Drag Queen indoctrination is not education

Drag Queen indoctrination is not education

Millions of parents around the globe have suddenly been thrust into a home-schooling scenario due to coronavirus.

Some must follow guidelines and lesson plans from their school, others are free to create their own educational programs.

The New York Times has a dedicated learning section in their publication. The Learning Network is billed as a place to “Teach and Learn With The Times: Resources for Bringing the World Into Your Classroom.”

Parents need to be aware of lesson plans that teachers pick up from around the internet. In January the New York Times published this as a suggested lesson plan.

              Lesson of the Day: ‘Sashaying Their Way Through Youth’

In this lesson, students will learn about tween and teen drag queens and think about their own identity and self-expression.

As recently as the 1970s, dressing as another gender could lead to arrest. Today, L.G.B.T.Q. people are losing their rights and face violence in the United States and around the world. In spite of this, young people are pushing back against the gender binary and expressing their identity with freedom through drag.

In this lesson, you will learn about the history of drag and about several preteen and teen drag queens. Then we ask you to consider the ways you express your identity through art and culture.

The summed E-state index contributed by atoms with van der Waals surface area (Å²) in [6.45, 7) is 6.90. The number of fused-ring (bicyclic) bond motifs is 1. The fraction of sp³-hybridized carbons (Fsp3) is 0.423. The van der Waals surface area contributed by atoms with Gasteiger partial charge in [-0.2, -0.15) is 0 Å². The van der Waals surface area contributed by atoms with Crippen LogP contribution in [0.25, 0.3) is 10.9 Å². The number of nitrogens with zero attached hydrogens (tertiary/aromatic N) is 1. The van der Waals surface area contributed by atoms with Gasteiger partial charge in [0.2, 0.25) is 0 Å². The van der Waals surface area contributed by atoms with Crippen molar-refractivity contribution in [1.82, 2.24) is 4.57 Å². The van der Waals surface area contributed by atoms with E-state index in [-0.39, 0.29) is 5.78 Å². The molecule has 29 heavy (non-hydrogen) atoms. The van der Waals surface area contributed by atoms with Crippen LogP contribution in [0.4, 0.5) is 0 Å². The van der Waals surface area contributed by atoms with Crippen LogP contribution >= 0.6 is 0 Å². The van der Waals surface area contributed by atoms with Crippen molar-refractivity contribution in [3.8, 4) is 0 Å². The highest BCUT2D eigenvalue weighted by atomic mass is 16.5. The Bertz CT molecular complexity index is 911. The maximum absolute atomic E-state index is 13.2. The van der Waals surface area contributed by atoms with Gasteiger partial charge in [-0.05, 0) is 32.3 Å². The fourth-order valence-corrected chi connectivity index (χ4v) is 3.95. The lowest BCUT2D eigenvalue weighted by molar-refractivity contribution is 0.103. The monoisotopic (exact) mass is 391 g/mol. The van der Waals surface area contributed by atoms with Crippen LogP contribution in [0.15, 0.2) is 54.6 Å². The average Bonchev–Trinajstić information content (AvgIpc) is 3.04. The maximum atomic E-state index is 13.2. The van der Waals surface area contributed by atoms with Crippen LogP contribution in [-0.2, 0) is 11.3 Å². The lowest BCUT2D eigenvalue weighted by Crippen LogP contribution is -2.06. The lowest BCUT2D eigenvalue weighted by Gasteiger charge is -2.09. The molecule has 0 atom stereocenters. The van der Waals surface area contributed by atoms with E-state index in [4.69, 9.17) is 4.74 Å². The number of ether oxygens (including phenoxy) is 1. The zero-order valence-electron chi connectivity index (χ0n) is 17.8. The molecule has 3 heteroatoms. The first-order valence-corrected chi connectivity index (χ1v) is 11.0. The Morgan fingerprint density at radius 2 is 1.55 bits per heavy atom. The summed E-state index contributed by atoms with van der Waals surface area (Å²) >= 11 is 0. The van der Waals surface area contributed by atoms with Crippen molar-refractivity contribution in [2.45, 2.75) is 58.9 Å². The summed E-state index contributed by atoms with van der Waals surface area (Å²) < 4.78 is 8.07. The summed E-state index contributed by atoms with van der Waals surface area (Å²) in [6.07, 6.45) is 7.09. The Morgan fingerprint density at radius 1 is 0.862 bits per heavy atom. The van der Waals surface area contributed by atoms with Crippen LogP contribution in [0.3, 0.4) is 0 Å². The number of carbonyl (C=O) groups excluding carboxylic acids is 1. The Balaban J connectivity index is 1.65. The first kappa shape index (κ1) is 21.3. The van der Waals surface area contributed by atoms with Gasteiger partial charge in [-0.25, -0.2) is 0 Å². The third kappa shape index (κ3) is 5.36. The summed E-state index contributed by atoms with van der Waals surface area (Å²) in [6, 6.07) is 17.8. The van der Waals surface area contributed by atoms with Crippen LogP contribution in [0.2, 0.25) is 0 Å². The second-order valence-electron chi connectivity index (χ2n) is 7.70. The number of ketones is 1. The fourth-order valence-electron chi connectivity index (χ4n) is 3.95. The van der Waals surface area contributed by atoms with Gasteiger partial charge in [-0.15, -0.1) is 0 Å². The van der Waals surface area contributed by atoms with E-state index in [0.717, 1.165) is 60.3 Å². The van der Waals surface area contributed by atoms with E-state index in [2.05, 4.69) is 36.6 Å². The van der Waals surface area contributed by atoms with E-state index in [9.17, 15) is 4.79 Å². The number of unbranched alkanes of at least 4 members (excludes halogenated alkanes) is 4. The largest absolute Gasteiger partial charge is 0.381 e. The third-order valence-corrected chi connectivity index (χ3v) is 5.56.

The lesson is completely biased and in favour of child drag queens. It encourages students to be critical of anyone who opposes the phenomenon. The language and activities all point to affirming drag queens and does not allow for critical analysis.

Kirralie Smith, Binary spokeswoman, reminded parents to be vigilant with what their children are learning.

“This lesson plan is biased and reads as an advertisement for drag queens. True learning should expose the student to both sides and allow them to draw a reasonable conclusion. The lesson fails to teach the student that the majority of drag queens rely on hypersexualised content, perform in adult only venues and dress in ways that mock rigid, out-dated stereotypes of women.”

“Of course, any reasonable parent would refuse to teach this lesson to their kids, but this just goes to show how committed activists are to mainstreaming drag queen culture and indoctrinating kids.

“This lesson is more about indoctrination that education. The simple fact is, drag queens are not for kids.”